Cheers,
Kevin
--
Kevin Krammer, KDE developer, xdg-utils developer
KDE user support, developer mentoring
nf2
2008-07-30 11:40:07 UTC
Permalink
Post by Kevin Krammer
Post by nf2
I wonder if i made a mistake when designing my API. Perhaps many of the
async functions in my GFile and GInputStream wrappers
http://library.gnome.org/devel/gio/stable/GFile.html#g-file-read-async
http://library.gnome.org/devel/gio/stable/GInputStream.html#g-input-stream-
read-async
shouldn't emit signals, but rather just take a slot as an argument?
In this case - do i still need to derive my wrapper classes from QObject?
From the description of GFile it looks like it is not an active object in GIO
either, just a collection of information about a file
"...It is necessary to understand that GFile objects do not represent files,
merely an identifier for a file..."
Probably more like a QFileInfo
Perhaps also a bit like KUrl, but with methods to start various file
operations.
Post by Kevin Krammer
Which would put all the data related operations into a QFile/QIODevice like
class which does not need to be copied.
As for the stream: if you really need that in your top level API, signals
should be OK but you can of course also use a call back interface.
I don't think there will be any use case where you need to copy a stream
object, so inheriting from QObject should be no problem.
It's quite tricky. Have a look at my "readfileasync" example:

http://websvn.kde.org/trunk/playground/libs/kommodity/samples/kgio-readfileasync-sample.h
http://websvn.kde.org/trunk/playground/libs/kommodity/samples/kgio-readfileasync-sample.cpp

The first async operation read() (Actually it's an "open") is started
from File (i have split off the async operations from File to
FileasyncOperation, but that doesn't matter).

m_fileAsyncOperation = FileAsyncOperation(file);
connect(&m_fileAsyncOperation, SIGNAL(inputStreamReady(*const* File&, *const* FileInputStream &, *const* Error &)),
*this*, SLOT(inputStreamReady(*const* File&, *const* FileInputStream &, *const* Error &)));

m_fileAsyncOperation.read();


On sucess a FileInputStream will be returned by the signal. Then i
connect signals to the inputstream and start reading. The problem is
that here i'm saving the FileInputStream to a member variable of my
application object. Perhaps it's not necessary to keep a reference to
the FileInputStream - Hmm...

*void* *MyDemoApplication::inputStreamReady*(*const* File & file, *const* FileInputStream & inputStream, *const* Error & error)
{
m_fileInputStream = inputStream;

...

connect(&m_fileInputStream, SIGNAL(readAsyncReady(InputStream * , *const* qint64, *const* Error &)),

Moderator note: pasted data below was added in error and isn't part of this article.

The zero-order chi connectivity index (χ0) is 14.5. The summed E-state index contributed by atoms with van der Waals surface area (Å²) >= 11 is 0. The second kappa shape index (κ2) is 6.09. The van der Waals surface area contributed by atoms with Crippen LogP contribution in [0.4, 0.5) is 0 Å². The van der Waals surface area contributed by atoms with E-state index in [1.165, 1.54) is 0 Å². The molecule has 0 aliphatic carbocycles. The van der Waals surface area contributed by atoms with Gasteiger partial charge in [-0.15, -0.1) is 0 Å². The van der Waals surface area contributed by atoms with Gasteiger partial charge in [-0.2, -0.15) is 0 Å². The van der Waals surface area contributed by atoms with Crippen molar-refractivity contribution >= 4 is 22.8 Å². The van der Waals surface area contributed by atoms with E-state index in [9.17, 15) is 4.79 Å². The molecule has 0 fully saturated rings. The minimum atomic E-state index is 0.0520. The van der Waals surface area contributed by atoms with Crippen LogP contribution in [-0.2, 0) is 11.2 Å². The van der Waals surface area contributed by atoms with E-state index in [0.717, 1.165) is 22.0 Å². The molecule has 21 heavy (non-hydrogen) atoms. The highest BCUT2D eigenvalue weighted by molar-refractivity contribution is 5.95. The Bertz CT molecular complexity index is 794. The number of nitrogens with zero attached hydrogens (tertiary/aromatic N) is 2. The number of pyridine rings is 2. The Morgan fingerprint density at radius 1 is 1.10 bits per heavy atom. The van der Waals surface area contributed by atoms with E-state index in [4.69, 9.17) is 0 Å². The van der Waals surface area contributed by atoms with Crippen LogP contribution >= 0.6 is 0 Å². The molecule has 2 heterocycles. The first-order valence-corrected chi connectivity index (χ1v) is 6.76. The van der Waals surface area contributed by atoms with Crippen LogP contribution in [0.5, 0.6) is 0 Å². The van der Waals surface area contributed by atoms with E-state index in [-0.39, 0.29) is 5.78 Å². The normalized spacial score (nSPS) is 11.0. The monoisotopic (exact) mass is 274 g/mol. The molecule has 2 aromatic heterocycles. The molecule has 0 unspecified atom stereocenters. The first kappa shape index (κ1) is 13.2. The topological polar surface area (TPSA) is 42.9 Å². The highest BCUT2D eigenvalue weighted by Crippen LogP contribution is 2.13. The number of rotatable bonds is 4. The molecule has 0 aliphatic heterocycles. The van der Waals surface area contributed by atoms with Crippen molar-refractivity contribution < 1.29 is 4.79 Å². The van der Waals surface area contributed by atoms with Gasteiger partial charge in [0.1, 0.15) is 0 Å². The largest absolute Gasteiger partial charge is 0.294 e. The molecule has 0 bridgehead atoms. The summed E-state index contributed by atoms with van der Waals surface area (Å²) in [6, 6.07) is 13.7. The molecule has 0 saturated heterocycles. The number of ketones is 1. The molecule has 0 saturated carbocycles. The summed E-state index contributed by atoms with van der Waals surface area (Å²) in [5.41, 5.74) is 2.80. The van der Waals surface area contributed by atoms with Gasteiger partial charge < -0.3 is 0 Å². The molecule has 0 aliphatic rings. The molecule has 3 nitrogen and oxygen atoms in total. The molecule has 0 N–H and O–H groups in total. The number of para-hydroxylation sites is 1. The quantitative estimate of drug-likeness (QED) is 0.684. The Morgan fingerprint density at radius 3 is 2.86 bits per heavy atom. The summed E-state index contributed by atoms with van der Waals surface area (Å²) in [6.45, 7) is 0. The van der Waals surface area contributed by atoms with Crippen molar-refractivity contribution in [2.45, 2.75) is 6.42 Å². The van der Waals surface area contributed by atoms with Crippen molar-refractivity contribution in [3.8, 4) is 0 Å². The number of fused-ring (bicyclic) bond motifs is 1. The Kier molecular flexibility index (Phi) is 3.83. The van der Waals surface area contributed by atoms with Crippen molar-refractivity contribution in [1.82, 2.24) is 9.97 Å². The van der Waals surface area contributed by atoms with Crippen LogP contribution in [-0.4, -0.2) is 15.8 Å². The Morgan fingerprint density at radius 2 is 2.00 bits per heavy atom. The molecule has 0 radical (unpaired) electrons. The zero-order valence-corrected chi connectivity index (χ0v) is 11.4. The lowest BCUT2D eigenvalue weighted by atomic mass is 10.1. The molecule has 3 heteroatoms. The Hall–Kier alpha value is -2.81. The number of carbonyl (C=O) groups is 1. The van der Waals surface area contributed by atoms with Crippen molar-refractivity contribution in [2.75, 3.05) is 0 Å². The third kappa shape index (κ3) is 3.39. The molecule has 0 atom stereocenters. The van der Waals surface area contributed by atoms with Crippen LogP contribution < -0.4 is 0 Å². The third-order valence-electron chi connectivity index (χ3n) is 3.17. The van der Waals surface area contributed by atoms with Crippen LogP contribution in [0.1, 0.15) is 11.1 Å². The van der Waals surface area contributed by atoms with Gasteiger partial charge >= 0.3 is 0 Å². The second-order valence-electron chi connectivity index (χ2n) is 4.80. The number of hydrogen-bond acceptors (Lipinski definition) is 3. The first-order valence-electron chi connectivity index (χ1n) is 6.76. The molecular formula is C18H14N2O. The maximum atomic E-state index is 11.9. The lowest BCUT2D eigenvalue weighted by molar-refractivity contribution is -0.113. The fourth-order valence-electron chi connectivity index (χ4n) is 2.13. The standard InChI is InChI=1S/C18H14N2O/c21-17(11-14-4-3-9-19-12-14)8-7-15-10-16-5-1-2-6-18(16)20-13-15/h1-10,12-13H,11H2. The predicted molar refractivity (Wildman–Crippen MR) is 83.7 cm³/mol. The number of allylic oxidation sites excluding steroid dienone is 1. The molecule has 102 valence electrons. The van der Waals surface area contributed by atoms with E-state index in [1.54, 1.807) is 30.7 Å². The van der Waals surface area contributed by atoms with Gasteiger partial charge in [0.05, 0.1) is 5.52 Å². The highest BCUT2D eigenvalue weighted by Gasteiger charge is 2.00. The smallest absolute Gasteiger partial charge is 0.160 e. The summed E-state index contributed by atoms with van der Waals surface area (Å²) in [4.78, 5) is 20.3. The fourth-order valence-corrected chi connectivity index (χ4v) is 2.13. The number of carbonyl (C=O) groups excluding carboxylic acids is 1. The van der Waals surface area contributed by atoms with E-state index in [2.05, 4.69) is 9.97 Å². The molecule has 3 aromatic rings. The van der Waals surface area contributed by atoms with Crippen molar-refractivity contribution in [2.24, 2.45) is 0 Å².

*this*, SLOT(readAsyncReady(InputStream * , *const* qint64, *const* Error &)));
connect(&m_fileInputStream, SIGNAL(closeAsyncReady(InputStream *, *const* Error &)),
*this*, SLOT(closeAsyncReady(InputStream *, *const* Error &)));

m_fileInputStream.readAsync(buffer, 80, 100, m_cancellable);

}


If FileInputStream wasn't a copyable explicitly sharing wrapper this
would be difficult. Storing the pointer somewhere else doesn't increment
the reference count.

Cheers,
Norbert
Kevin Krammer
2008-07-30 17:06:42 UTC
Permalink
Post by nf2
Post by Kevin Krammer
Probably more like a QFileInfo
Perhaps also a bit like KUrl, but with methods to start various file
operations.
Right.
Though the functions to create operations on it might also be better somewhere
else, e.g. in a namespace like KIO's operations.
Post by nf2
Post by Kevin Krammer
Which would put all the data related operations into a QFile/QIODevice
like class which does not need to be copied.
As for the stream: if you really need that in your top level API, signals
should be OK but you can of course also use a call back interface.
I don't think there will be any use case where you need to copy a stream
object, so inheriting from QObject should be no problem.
http://websvn.kde.org/trunk/playground/libs/kommodity/samples/kgio-readfile
async-sample.h
http://websvn.kde.org/trunk/playground/libs/kommodity/samples/kgio-readfile
async-sample.cpp
The first async operation read() (Actually it's an "open") is started
from File (i have split off the async operations from File to
FileasyncOperation, but that doesn't matter).
m_fileAsyncOperation = FileAsyncOperation(file);
connect(&m_fileAsyncOperation, SIGNAL(inputStreamReady(*const* File&,
*const* FileInputStream &, *const* Error &)), *this*,
SLOT(inputStreamReady(*const* File&, *const* FileInputStream &, *const*
Error &)));
m_fileAsyncOperation.read();
Hmm,
A couple of comments:
1) why does the signal transport a file? Is it not also accessible through the
stream?

2) If the stream object is intended to be kept after the slot ends, it should
perhaps be a pointer

3) error in a "ready" signal looks very wrong
Post by nf2
On sucess a FileInputStream will be returned by the signal. Then i
connect signals to the inputstream and start reading. The problem is
that here i'm saving the FileInputStream to a member variable of my
application object. Perhaps it's not necessary to keep a reference to
the FileInputStream - Hmm...
It seems the stream's signals also transport the stream itself, so probably
not. Depends on whether you need to call stream methods outside signals
connected to it.
Post by nf2
If FileInputStream wasn't a copyable explicitly sharing wrapper this